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Conviction (2010) ***

November 19, 2010

  
written by: Pamela Gray
produced by: Andrew Sugerman, Andrew Karsch & Tony Goldwyn
directed by: Tony Goldwyn
rated R (for language and some violent images)
107 min.
U.S. release date: October 15, 2010
  
  
The title of actor/director Tony Goldwyn’s latest film has a double meaning that refers to a brother and sister that share an impenetrable bond through a life of harrowing events. The story is based on the life of Betty Anne Waters and her brother Kenny. He is serving a conviction for a murder he didn’t commit and she holds to a steadfast conviction of his innocence. What could’ve easily been a Lifetime movie-of-the-week is elevated here by actors who surrender to their roles, from the two leads to the supporting players that surround them with lived-in characters.  As a result, material that would typically suffocate viewers with overwrought sappiness instead shows a heart and soul that communicates an inspiring amount of loyalty.
 
This is a film where the impressive performances and confident direction, make you forget about the familiar clichés often associated with this type of story. There won’t be any award nominations coming for “Conviction” but that doesn’t matter. Unlike other movies with similar storylines and random Oscar moments, this film was made just to tell what happened in an unglossed manner.
 
 
 
 
 
 
 
It’s actually no surprise that in 1983, Kenny (Sam Rockwell), wound up arrested since the odds were always stacked against him and his volatile behavior. He and Betty Anne (Hilary Swank) had endured a variety of childhood neglect and abuse, always providing for each other and relying on each other to endure any pain or hardship. Kenny is now alone, sent away for a gruesome crime and this time Betty Anne is going to work harder than ever to help her brother. Little does she know just how much her life will change in the process.

Unemployed and single, Betty Anne devotes herself to Kenny’s exoneration while trying to raise two boys. She earns her GED, and struggles her way through law school, while maintaining the goal of representing her brother, in order to free him. Years pass with others attempting to dissuade her and encourage Betty Anne to give up (even Kenny tells her to at one point), one fellow law student friend, Abra (Minnie Driver, displaying deadpan wit), helps her stay on track. Through Betty Anne’s tenacious resolve, the two come across some critical DNA evidence that could free Kenny, long assumed destroyed.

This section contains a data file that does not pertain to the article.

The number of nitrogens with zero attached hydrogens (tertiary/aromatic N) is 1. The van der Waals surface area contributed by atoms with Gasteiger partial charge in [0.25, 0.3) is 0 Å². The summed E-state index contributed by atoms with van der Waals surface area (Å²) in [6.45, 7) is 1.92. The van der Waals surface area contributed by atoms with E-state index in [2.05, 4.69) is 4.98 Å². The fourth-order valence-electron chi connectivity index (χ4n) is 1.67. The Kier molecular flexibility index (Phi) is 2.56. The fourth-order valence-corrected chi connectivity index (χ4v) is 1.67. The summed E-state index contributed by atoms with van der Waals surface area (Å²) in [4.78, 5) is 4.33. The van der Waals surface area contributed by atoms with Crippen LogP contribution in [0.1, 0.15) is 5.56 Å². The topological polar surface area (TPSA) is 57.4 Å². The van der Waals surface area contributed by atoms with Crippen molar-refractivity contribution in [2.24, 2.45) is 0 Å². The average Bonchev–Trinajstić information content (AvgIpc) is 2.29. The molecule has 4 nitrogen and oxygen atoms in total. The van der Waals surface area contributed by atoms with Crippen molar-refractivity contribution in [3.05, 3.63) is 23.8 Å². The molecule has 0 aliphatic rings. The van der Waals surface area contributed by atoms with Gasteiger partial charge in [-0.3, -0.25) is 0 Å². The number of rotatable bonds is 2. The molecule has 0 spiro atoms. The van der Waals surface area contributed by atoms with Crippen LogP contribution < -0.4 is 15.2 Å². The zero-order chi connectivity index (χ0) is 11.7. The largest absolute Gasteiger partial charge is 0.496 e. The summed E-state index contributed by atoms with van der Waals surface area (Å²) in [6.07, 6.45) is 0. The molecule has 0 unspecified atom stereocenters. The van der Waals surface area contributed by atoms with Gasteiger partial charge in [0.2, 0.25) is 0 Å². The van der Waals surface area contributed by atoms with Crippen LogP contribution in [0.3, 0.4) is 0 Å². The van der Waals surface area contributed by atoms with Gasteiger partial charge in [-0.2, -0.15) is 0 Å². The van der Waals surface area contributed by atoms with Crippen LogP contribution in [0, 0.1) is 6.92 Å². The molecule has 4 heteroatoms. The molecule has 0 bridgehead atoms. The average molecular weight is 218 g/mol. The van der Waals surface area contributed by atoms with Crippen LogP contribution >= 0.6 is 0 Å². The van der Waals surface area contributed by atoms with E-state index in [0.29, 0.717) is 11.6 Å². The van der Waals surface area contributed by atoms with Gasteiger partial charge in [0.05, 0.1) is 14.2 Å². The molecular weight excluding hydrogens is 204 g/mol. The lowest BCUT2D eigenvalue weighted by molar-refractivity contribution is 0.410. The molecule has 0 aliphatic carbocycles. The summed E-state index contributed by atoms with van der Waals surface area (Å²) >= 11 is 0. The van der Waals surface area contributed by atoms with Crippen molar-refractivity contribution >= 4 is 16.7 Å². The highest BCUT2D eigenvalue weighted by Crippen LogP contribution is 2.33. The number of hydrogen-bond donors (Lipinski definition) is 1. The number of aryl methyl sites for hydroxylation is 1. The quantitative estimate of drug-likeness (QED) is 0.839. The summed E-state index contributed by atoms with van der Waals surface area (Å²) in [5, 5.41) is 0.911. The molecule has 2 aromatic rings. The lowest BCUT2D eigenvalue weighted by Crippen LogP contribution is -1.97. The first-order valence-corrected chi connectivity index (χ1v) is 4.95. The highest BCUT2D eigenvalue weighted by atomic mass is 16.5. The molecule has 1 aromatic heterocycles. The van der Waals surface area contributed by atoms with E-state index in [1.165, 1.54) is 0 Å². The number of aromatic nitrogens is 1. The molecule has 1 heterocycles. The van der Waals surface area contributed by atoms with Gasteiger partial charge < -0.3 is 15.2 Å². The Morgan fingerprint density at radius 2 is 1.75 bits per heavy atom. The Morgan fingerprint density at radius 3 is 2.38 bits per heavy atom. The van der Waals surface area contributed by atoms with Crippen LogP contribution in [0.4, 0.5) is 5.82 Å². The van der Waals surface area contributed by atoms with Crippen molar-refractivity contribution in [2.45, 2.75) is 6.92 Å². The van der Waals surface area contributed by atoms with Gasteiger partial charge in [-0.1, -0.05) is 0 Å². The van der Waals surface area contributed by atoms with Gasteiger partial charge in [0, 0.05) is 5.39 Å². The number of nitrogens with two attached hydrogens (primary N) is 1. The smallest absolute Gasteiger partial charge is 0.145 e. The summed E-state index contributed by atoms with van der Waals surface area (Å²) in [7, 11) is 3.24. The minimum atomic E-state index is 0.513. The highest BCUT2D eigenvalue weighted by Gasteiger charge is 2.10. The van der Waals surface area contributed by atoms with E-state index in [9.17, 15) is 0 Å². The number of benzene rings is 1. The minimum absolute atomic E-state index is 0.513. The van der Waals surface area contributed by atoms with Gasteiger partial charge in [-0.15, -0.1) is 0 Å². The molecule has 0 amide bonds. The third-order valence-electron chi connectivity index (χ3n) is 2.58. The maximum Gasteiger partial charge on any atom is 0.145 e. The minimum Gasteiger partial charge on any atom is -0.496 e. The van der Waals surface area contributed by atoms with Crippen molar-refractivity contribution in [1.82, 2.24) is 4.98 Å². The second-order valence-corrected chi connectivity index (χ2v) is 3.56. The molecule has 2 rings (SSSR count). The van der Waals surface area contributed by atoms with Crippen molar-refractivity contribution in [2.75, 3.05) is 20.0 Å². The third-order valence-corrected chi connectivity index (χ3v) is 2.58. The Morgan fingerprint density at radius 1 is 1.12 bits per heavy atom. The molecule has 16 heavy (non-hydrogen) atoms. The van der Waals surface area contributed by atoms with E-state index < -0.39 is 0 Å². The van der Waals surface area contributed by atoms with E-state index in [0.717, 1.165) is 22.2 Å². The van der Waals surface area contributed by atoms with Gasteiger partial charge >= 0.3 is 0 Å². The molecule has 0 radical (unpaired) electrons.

With the help of big-time lawyer Barry Scheck (Peter Gallagher) and his legal team at The Innocence Project, designed to specifically help the wrongfully convicted, Betty Anne inches closer to her goal. But first, they must find new evidence against Kenny’s guilt which connects viewers with some of the conflicted hanger-ons from Kenny’s past. There’s the deplorable Nancy Taylor (a brilliant Melissa Leo), the cop who pinned him for the murder, a couple of former flames (Clea DuVall and Juliette Lewis), both haggard and emotionally stunted) and estranged daughter (Ari Graynor), who was told all her life that her father was a killer. The supporting work here really bring these roles to life, giving the film a resonance that would be difficult to arrive at on its own.
 
Pamela Gray’s screenplay has the expected legal red tape and emotional weight yet does well to focus on Betty Anne’s tenacity and Kenny’s broken spirits. Thankfully far from pretentious, it’s a tender examination of exhaustion, stamina and dejection.
 
Now, many will look at the ads for this film or see a trailer and think here is yet again another Swank role, based on an inspiring true story. To that I say, here is a two-time Oscar-winning actress who has found a niche and does well with it. Nothing wrong with that. I appreciated that Betty Anne was often shown as a meek yet determined woman trying to do anything she can to help her brother. She struggles in law school, often tackling material that doesn’t come naturally. There’s no show-stopping “Ah-ha!” moments here, even when that evidence is finally found, it’s more quiet emotional elation than a high-five moment in the courtroom hallway (although that’s there too).  Everyone here is significantly glammed down, fitting their low-income down-trodden roles well. Goldwyn must have saved a significant amount of money on make-up on these characters.
    
 
 
 
  
 
Just as Swank is perfectly cast as the crusading sibling, the same can be said for Sam Rockwell, who crafts a realized character in both his body language and attitude. Rockwell brings his comic timing and expected wily charm and injects consistent bursts of frustration and exasperation. He’s a misunderstood man, who has forever been labeled as trouble. It’s no wonder he feels like everyone has it in for him. Rockwell would’ve easily gone over-the-top with the role, but his scenes with Swank ground them both in a reality that portrays believable sibling chemistry. Kenny can’t help but to be moved by his sister’s determination and love. Neither of them are giving up on each other and you get the idea that both of them wind up inspiring each other.